Basic housekeeping for Internet Explorer 9

Amber Sass

Amber Sass

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Internet Explorer 9 is a great improvement over its predecessors, as well as boasting a sleek look that really makes it stand out.

Its new look has also changed the location of important settings and features. If privacy is important to you, you’ll want to know how to do things like view or delete temporary internet files and manage cookies.

These are easy to do – if you know where to look. With a few simple steps, we’ll show you how to get your browser cleaned to your liking and keep it that way!

Viewing temporary internet files

In order to speed up the loading of websites you’ve already viewed, Internet Explorer stores temporary internet files on your PC. You have access to these files, and you’re free to view or delete them whenever you like. Here’s how:

Locate the little Tools cog icon on the upper right of Internet Explorer. Click on it and choose Internet options.

Under the General tab, find the Browsing history section and click Settings.

A box called Temporary Internet Files and History Settings will open. Click on View files.

From here, you can see all of the temporary internet files Internet Explorer is storing on your PC.

Deleting temporary internet files

If your temporary internet files folder is overloaded with files, you might want to consider deleting some of them to free up drive space. You can do this by picking and choosing the files directly from the folder or by having Internet Explorer do it for you via the settings folder.

Again, click on the Tools cog on the upper right corner of your browser screen and choose Internet options.

Under the General tab, find the Browsing history section and click Delete.

In the Delete Browsing History dialog box, check Temporary Internet Files, click Delete at the bottom and then OK.

This action will delete every file saved in the folder where your temporary internet files are stored. If you like, you can also opt to delete other aspects of your browsing experience, like your browsing history, which is the list of sites you’ve visited. This will mostly affect whether Internet Explorer remembers the site to finish the URL for you while you’re typing it into the address bar. If you don’t want people knowing the sites you’ve visited, perhaps on a shared computer, for example, this is a great way of ensuring they don’t.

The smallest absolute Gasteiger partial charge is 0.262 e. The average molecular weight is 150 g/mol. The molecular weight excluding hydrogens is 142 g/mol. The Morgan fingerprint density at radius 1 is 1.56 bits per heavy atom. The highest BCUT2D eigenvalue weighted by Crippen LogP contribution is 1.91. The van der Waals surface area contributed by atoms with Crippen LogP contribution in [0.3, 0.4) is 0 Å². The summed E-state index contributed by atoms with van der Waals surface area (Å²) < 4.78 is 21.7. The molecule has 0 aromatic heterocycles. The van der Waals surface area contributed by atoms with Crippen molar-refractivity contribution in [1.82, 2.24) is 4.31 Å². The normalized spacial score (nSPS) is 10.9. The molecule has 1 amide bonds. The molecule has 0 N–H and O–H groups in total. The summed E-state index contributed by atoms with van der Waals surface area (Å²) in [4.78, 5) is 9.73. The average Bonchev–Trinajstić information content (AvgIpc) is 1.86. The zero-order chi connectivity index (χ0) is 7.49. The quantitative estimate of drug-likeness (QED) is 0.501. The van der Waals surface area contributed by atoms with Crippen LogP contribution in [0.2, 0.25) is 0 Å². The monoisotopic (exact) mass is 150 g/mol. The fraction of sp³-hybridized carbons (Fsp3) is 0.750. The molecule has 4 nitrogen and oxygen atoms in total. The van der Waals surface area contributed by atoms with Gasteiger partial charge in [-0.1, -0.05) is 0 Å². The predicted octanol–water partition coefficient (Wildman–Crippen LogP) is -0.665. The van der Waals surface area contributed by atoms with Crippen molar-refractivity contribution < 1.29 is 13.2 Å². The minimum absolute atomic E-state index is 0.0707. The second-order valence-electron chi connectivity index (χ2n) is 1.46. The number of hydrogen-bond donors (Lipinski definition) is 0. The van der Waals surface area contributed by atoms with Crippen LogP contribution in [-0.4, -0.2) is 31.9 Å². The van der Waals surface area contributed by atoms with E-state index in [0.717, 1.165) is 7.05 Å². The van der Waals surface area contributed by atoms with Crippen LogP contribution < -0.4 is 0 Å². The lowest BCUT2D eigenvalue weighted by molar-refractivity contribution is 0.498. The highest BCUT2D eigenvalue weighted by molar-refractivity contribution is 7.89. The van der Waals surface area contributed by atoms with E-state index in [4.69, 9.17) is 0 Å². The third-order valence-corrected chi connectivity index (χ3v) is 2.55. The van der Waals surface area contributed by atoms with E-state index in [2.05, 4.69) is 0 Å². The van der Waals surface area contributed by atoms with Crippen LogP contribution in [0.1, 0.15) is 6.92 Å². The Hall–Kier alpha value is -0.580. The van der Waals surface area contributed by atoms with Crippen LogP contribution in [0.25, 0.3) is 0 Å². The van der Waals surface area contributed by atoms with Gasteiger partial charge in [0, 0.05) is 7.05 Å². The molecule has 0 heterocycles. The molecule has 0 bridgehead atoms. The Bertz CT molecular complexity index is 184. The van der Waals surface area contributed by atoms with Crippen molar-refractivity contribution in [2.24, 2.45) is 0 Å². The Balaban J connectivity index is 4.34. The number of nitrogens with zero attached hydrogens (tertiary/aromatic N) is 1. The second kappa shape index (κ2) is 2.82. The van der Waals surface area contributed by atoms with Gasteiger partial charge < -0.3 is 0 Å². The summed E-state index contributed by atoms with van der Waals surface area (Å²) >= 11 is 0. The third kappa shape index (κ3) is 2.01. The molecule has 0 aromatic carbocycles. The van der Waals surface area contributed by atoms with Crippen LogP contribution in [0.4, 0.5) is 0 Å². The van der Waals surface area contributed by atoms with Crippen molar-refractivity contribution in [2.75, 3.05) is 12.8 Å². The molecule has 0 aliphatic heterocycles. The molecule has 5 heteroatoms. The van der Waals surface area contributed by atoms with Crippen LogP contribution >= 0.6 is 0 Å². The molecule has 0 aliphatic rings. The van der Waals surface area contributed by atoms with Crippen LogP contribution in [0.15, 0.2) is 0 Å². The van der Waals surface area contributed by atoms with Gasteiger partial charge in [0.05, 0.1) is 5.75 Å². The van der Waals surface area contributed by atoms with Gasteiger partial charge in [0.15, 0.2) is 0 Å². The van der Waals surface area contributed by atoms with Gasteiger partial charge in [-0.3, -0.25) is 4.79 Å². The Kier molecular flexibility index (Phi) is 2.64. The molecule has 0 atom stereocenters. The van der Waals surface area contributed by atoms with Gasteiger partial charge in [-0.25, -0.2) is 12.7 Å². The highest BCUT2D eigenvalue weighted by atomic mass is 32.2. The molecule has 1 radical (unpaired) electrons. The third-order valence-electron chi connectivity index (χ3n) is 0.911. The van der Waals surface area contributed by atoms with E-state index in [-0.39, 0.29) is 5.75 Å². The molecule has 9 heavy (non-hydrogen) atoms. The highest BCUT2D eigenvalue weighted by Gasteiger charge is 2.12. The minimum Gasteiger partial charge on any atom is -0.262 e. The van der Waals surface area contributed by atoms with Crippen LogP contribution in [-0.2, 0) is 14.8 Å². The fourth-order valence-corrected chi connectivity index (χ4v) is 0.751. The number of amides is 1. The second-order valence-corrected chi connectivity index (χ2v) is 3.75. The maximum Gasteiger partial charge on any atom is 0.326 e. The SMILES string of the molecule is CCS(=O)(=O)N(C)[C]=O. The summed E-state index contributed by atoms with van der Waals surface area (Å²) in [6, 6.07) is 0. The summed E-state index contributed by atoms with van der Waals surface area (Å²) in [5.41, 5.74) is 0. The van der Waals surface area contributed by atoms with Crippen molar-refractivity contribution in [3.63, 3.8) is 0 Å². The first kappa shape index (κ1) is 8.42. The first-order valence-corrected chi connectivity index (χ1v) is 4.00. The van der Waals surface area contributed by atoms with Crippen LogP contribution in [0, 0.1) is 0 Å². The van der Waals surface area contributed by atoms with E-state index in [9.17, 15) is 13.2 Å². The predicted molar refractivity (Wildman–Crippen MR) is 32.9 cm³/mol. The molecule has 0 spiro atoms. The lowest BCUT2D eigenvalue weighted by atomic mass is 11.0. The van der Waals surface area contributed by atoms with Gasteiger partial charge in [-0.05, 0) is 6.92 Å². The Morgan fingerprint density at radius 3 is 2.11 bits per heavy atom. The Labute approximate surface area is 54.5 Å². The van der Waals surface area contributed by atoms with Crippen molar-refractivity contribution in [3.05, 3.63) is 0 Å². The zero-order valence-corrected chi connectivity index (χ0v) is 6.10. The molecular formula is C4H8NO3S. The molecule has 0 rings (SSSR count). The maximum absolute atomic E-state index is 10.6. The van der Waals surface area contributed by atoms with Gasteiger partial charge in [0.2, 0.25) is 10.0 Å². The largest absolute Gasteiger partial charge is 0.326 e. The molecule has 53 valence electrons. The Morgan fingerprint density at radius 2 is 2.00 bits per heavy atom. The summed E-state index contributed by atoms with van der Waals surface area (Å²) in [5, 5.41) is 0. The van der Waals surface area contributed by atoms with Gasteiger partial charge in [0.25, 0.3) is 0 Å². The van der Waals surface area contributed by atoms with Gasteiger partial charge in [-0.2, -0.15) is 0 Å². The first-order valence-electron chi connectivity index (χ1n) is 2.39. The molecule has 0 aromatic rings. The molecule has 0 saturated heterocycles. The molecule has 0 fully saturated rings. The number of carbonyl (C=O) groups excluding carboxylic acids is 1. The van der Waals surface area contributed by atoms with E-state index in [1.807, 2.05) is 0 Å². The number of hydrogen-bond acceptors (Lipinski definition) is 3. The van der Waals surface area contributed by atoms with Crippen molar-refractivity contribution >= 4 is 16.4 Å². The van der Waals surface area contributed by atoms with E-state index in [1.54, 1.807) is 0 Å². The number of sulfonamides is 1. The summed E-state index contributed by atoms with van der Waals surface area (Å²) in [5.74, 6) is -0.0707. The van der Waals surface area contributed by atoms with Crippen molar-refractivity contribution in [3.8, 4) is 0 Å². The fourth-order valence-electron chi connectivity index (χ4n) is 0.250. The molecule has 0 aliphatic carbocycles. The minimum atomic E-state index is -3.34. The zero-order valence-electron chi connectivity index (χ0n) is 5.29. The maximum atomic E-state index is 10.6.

Note that you can also arrive at this option by clicking the Tools cog, choosing Safety instead of Internet options and clicking on the Delete browsing history option.

Managing cookies

Cookies are small text files that store information about you as an internet user, including your preferences. Websites put them on your computer to improve your experience while browsing. For example, sites that require you to sign in each time you visit might use cookies so your login credentials are remembered and you don’t have to enter them every single time.

Some people might view cookies as an invasion of their browsing privacy, since they also sometimes track specific sites you visit. Fortunately, there are easy ways to manage your cookies.

Deleting cookies
Just like when you want to delete your temporary internet files, you have two ways to delete your cookies. For simplicity’s sake, we’re going to use the one described in the final sentence of the last section.

Click the Tools cog, choose Safety and then Delete browsing history. Within the new box that appears, check Cookies option and click Delete at the bottom of the box, then OK.

Blocking or allowing cookies based on type and the website they come from

You can customize which cookies to block or allow instead of simply deleting them. To do so, click the Tools cog and choose Internet options. From there, click on the Privacy tab. You’ll see a vertical slider at the top of this dialog box with a description to the right of what will be blocked or allowed with differing levels of privacy.

If you just want to block or allow a specific website’s cookies, choose the Sites option directly beneath the slider. Type the website URL into the Address of website area and then pick Block or Allow, per your preference.

Bonus tip: Uninstalling Internet Explorer 9

Had enough of IE9 or want to go back to using IE8? You’re in luck. Elena’s already written an in-depth explanation right here: how uninstall IE9 quickly and painlessly!

Amber Sass

Amber Sass

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